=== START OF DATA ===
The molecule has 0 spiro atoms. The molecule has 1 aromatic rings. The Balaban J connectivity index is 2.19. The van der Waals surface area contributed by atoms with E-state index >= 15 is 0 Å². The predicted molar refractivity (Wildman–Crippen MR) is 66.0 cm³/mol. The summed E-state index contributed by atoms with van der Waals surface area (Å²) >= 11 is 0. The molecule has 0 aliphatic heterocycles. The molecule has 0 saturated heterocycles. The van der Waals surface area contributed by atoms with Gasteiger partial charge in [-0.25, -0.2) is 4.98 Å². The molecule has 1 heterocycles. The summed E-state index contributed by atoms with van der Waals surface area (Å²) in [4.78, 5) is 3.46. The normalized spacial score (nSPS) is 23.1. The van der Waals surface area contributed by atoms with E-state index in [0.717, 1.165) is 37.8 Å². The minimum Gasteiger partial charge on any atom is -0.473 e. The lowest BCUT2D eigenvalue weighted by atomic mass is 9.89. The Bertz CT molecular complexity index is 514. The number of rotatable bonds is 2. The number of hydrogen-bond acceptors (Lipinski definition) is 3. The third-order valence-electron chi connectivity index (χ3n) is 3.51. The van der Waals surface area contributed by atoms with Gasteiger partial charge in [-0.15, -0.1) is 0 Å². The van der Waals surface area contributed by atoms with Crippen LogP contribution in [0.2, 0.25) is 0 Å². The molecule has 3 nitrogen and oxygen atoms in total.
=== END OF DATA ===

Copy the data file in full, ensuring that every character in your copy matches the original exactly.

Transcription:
The molecule has 0 spiro atoms. The molecule has 1 aromatic rings. The Balaban J connectivity index is 2.19. The van der Waals surface area contributed by atoms with E-state index >= 15 is 0 Å². The predicted molar refractivity (Wildman–Crippen MR) is 66.0 cm³/mol. The summed E-state index contributed by atoms with van der Waals surface area (Å²) >= 11 is 0. The molecule has 0 aliphatic heterocycles. The molecule has 0 saturated heterocycles. The van der Waals surface area contributed by atoms with Gasteiger partial charge in [-0.25, -0.2) is 4.98 Å². The molecule has 1 heterocycles. The summed E-state index contributed by atoms with van der Waals surface area (Å²) in [4.78, 5) is 3.46. The normalized spacial score (nSPS) is 23.1. The van der Waals surface area contributed by atoms with E-state index in [0.717, 1.165) is 37.8 Å². The minimum Gasteiger partial charge on any atom is -0.473 e. The lowest BCUT2D eigenvalue weighted by atomic mass is 9.89. The Bertz CT molecular complexity index is 514. The number of rotatable bonds is 2. The number of hydrogen-bond acceptors (Lipinski definition) is 3. The third-order valence-electron chi connectivity index (χ3n) is 3.51. The van der Waals surface area contributed by atoms with Gasteiger partial charge in [-0.15, -0.1) is 0 Å². The van der Waals surface area contributed by atoms with Crippen LogP contribution in [0.2, 0.25) is 0 Å². The molecule has 3 nitrogen and oxygen atoms in total.